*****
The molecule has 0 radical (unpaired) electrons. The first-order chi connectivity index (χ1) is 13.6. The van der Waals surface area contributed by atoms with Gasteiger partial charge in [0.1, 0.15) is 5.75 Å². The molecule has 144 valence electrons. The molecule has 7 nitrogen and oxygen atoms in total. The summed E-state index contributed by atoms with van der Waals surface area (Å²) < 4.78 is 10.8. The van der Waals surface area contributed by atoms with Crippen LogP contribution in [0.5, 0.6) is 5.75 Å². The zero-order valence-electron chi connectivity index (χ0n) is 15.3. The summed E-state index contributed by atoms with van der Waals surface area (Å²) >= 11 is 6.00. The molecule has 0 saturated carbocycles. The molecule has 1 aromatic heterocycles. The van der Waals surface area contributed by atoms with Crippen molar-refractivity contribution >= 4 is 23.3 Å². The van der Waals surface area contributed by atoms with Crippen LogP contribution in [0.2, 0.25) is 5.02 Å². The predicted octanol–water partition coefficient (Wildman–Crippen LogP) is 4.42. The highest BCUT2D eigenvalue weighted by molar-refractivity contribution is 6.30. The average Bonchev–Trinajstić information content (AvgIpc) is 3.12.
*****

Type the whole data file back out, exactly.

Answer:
The molecule has 0 radical (unpaired) electrons. The first-order chi connectivity index (χ1) is 13.6. The van der Waals surface area contributed by atoms with Gasteiger partial charge in [0.1, 0.15) is 5.75 Å². The molecule has 144 valence electrons. The molecule has 7 nitrogen and oxygen atoms in total. The summed E-state index contributed by atoms with van der Waals surface area (Å²) < 4.78 is 10.8. The van der Waals surface area contributed by atoms with Crippen LogP contribution in [0.5, 0.6) is 5.75 Å². The zero-order valence-electron chi connectivity index (χ0n) is 15.3. The summed E-state index contributed by atoms with van der Waals surface area (Å²) >= 11 is 6.00. The molecule has 0 saturated carbocycles. The molecule has 1 aromatic heterocycles. The van der Waals surface area contributed by atoms with Crippen molar-refractivity contribution >= 4 is 23.3 Å². The van der Waals surface area contributed by atoms with Crippen LogP contribution in [0.2, 0.25) is 5.02 Å². The predicted octanol–water partition coefficient (Wildman–Crippen LogP) is 4.42. The highest BCUT2D eigenvalue weighted by molar-refractivity contribution is 6.30. The average Bonchev–Trinajstić information content (AvgIpc) is 3.12.